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Americans and Canadians alike depend on oil to fuel their economies and lifestyles. Neither country has produced sufficient domestic supplies to free itself from reliance on imports and no alternative energy source has yet to emerge that comes close to meeting North American needs. One available source that could increase domestic supplies can be found off both the east and west coasts of Canada and the U.S. But in the wake of the 2010 Deepwater Horizon explosion in the Gulf of Mexico, there is much opposition to drilling for oil in the ocean’s depths. Calculating risks and calibrating regulations are complex undertakings, and there is plenty of disagreement over how to proceed. But one thing is certain, demand is not going away anytime soon. Another certainty is that from addressing environmental risks to defining effective regulations and practices, there is much that North America’s neighbors can learn from each other. With that in mind we spoke with two experts, one from each country, to gain their insights into the many issues and considerations related to drilling for oil off the coasts of the shared continent. Alexander (Sandy) MacDonald is the managing partner of the St. John's, Newfoundland and Labrador office of Cox & Palmer, an Atlantic Canadian law firm. He specializes in energy matters, particularly in off-shore oil and gas and in electrical generation and transmission.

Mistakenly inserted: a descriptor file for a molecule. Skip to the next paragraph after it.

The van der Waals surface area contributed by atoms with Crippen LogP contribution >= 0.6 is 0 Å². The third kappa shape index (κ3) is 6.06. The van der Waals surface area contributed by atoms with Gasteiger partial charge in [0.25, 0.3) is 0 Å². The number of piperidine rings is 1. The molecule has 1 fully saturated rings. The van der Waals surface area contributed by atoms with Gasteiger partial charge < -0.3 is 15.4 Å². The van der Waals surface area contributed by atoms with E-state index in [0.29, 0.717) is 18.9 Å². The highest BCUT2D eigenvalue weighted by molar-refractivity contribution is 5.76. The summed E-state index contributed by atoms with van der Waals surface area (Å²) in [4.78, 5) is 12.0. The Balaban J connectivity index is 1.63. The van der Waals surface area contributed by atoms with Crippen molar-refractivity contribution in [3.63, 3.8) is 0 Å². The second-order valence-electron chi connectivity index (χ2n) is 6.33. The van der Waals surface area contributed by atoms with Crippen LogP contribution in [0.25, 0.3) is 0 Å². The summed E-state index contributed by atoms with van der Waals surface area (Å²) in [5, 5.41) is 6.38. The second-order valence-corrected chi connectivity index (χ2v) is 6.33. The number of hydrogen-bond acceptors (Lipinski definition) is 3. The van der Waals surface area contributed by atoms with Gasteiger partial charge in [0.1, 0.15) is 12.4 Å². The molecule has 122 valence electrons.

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Bound by common geopolitical interests and strong economic and cultural ties, Canada and the United States enjoy the world's most successful bilateral relationship. The Wilson Center's Canada Institute is the only public policy forum in the world dedicated to the full spectrum of Canada-U.S. issues. The Canada Institute is a global leader for policymakers, academics and business leaders to engage in non-partisan, informed dialogue about the current and future state of the relationship.     Read more